Reader Q&A: How to Save on Pet Supplies

Reader Q&AToday’s reader question comes from Dan in Milwaukee. He’s wondering how to save on pet supplies.

I know you  mentioned a while back on Facebook that you recently got a dog. I’m wondering how much you think I should budget for pet supplies every month. Also, do you have any great sources for deals on food, medications and boarding. We are on a level pay plan with our vet, but the food and medications get really costly. Plus, I travel once or twice a month and boarding my dog is so expensive.

Yes, it’s true. Back in August we adopted a two-ish year old lab/chow mix, whom we named Haviv. We also have an extremely anti-social cat named Casey.

(Why – thank you. I’d love to show you a picture of my dog!)

Just like the rest of my family, our pets need to fit into our “on a budget” lifestyle, so here are some of things I have done to keep our costs down.

Pet Medications

Haviv gets heartworm meds once a month (Interceptor, the most expensive one – of course… but he came to us with whip worms, so that’s what our vet recommended), plus his flea meds.

I shopped around pretty extensively and found that PetCareRx had far and away the best prices on our OTC and prescription meds. You get free shipping on orders over $49 (and sometimes as low as $29 with a coupon code), which I always hit when ordering a 6-month supply of meds. And when you sign up thru a friend’s referral link (ehem), you get a $10 credit + free shipping to use toward your first purchase of $35+.

When we had to get meds to treat Haviv’s whip worms, our vet compounded them and sold them to us for a nice discount. It’s always worth asking if that’s an option.

Pet Food & Treats

Some animals have very sensitive digestive tracts, so you have to feed them the same food all the time. But if your four-legged friend is more flexible, there are always good sales on various brands… and tons of pet food coupons to boot!

Just like I do with our own food, I keep a price book. and stock up when pet food hits my “buy now” price.

If all else fails, and you’re a member of Costco, the Kirkland brand is a pretty highly regarded blend and it’s a good price without having to fuss with coupons and sales.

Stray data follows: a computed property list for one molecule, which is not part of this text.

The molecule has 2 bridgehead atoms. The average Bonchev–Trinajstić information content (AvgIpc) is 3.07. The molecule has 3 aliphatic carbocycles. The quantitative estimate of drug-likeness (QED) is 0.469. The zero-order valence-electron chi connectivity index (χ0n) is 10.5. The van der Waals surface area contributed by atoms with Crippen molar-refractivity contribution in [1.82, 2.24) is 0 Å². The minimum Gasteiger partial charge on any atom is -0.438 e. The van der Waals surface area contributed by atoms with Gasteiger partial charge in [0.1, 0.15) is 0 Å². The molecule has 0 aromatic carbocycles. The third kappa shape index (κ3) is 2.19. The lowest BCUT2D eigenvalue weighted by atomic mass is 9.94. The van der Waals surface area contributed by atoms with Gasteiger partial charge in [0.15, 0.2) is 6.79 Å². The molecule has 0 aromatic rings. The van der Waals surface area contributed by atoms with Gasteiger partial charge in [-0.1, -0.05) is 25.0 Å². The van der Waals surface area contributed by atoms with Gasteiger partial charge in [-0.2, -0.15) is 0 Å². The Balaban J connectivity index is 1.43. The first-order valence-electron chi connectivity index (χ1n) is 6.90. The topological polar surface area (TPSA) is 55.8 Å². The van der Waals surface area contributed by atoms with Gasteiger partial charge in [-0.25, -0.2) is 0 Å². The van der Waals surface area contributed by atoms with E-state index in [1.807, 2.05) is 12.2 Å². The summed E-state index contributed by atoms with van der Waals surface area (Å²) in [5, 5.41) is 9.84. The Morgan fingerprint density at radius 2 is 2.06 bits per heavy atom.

As for treats, I never pay more than $1 a bag – and usually much less. Shop the sales!

The same applies to toys. Plus, we go with the less is more philosophy. Haviv has one rope toy and a KONG (ohmygosh, that thing rocks!). Casey has, um, nothing.

Pet Boarding and Grooming

We bathe Haviv ourselves, so fortunately we haven’t had to pay for any grooming. I know some breeds require more maintenance than others, but if you can go longer between appointments (just like with your own hair), you’ll save a bundle.

And don’t forget to shop around: Don’t just got to PetSmart just because it’s convenient if you’re paying twice as much!

For boarding, again, we haven’t had to deal with this yet, but I would ask a friend first. If you travel a lot like Dan, you probably don’t want to bug a friend every time, so a boarder seems like a good choice.

  • You might be able to negotiate a “frequent flyer” discount with your boarder (eg., stay 6 nights, get the 7th night free) – it doesn’t hurt to ask!
  • Check into “out of town” vets. Here in Kansas City, for example, many of the large animal vets out in the ‘country’ also offer dog boarding at a fraction of the cost of in-town boarding.
  • Look for deals thru local deal-a-day sites. I am constantly seeing boarding specials come across my inbox from Groupon and Living Social. Sign up for those sites, if you’re not already.

Veterinary Care

  • Check out the cost of pet insurance. I know a lot of readers recommended this when we first adopted Haviv. We haven’t gone that route yet, but I suggest that you do your due diligence before deciding for or against it.
  • Find a vet you like and trust – and who will work with you, if need be. When a pet gets sick, it’s easy to throw your credit card at the problem and ask your vet to do “everything possible”. I’m not in the position to offer any advice on how to care for your pet’s medical problems, but I will say that if you don’t have the cash in hand to pay for it, then that needs to be a major factor in your decision-making process.

Pet Budget

As for how much to budget for your pet, there are so many factors that go into that, I can’t give a one-size-fits-all amount. Start by looking back at your spending over the last six months – your average monthly amount is a good place to start.

For our pets, we set up a “rolling” budget of $35/month to cover vet visits and medications. Obviously we don’t spend the full $35 each month, so it sits in an ING sink fund until we need it. Food and treats come out of our groceries budget.

Thinking about adopting a pet? Before taking on the responsibility of an animal, please crunch the numbers first. As Dan alluded to, it can get very expensive to own a cat or dog – let alone a more “exotic” pet.